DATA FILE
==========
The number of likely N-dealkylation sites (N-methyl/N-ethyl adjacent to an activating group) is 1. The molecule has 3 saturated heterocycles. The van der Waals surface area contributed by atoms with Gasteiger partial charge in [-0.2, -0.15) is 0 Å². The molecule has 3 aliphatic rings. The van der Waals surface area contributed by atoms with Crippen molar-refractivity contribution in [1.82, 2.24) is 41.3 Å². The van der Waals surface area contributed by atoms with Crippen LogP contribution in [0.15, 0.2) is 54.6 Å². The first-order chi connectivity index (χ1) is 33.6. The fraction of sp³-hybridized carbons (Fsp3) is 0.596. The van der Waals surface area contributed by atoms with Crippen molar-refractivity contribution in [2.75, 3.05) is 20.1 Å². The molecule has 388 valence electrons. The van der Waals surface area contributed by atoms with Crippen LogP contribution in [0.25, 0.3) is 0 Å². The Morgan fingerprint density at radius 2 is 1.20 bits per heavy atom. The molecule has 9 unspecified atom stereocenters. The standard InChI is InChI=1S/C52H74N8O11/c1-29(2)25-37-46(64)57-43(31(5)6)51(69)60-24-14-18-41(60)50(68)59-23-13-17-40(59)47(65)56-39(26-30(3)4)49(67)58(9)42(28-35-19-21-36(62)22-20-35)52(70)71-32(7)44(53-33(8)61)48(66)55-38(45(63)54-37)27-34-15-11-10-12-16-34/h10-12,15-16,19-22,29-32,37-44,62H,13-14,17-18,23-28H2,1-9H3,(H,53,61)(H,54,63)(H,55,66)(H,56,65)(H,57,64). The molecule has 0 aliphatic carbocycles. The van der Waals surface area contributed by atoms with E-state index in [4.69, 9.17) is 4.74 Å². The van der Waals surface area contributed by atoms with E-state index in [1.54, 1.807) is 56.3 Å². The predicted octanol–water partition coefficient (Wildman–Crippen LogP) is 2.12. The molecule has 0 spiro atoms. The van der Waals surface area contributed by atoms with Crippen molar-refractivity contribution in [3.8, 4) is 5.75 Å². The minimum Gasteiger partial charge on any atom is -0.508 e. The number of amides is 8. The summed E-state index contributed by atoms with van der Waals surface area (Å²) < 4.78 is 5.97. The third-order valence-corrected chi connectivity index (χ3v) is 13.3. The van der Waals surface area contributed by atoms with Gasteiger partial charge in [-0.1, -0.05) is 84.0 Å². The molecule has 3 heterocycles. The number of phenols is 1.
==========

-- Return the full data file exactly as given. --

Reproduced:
The number of likely N-dealkylation sites (N-methyl/N-ethyl adjacent to an activating group) is 1. The molecule has 3 saturated heterocycles. The van der Waals surface area contributed by atoms with Gasteiger partial charge in [-0.2, -0.15) is 0 Å². The molecule has 3 aliphatic rings. The van der Waals surface area contributed by atoms with Crippen molar-refractivity contribution in [1.82, 2.24) is 41.3 Å². The van der Waals surface area contributed by atoms with Crippen LogP contribution in [0.15, 0.2) is 54.6 Å². The first-order chi connectivity index (χ1) is 33.6. The fraction of sp³-hybridized carbons (Fsp3) is 0.596. The van der Waals surface area contributed by atoms with Crippen molar-refractivity contribution in [2.75, 3.05) is 20.1 Å². The molecule has 388 valence electrons. The van der Waals surface area contributed by atoms with Crippen LogP contribution in [0.25, 0.3) is 0 Å². The Morgan fingerprint density at radius 2 is 1.20 bits per heavy atom. The molecule has 9 unspecified atom stereocenters. The standard InChI is InChI=1S/C52H74N8O11/c1-29(2)25-37-46(64)57-43(31(5)6)51(69)60-24-14-18-41(60)50(68)59-23-13-17-40(59)47(65)56-39(26-30(3)4)49(67)58(9)42(28-35-19-21-36(62)22-20-35)52(70)71-32(7)44(53-33(8)61)48(66)55-38(45(63)54-37)27-34-15-11-10-12-16-34/h10-12,15-16,19-22,29-32,37-44,62H,13-14,17-18,23-28H2,1-9H3,(H,53,61)(H,54,63)(H,55,66)(H,56,65)(H,57,64). The molecule has 0 aliphatic carbocycles. The van der Waals surface area contributed by atoms with E-state index in [4.69, 9.17) is 4.74 Å². The van der Waals surface area contributed by atoms with E-state index in [1.54, 1.807) is 56.3 Å². The predicted octanol–water partition coefficient (Wildman–Crippen LogP) is 2.12. The molecule has 0 spiro atoms. The van der Waals surface area contributed by atoms with Crippen molar-refractivity contribution in [3.8, 4) is 5.75 Å². The minimum Gasteiger partial charge on any atom is -0.508 e. The number of amides is 8. The summed E-state index contributed by atoms with van der Waals surface area (Å²) < 4.78 is 5.97. The third-order valence-corrected chi connectivity index (χ3v) is 13.3. The van der Waals surface area contributed by atoms with Gasteiger partial charge in [-0.1, -0.05) is 84.0 Å². The molecule has 3 heterocycles. The number of phenols is 1.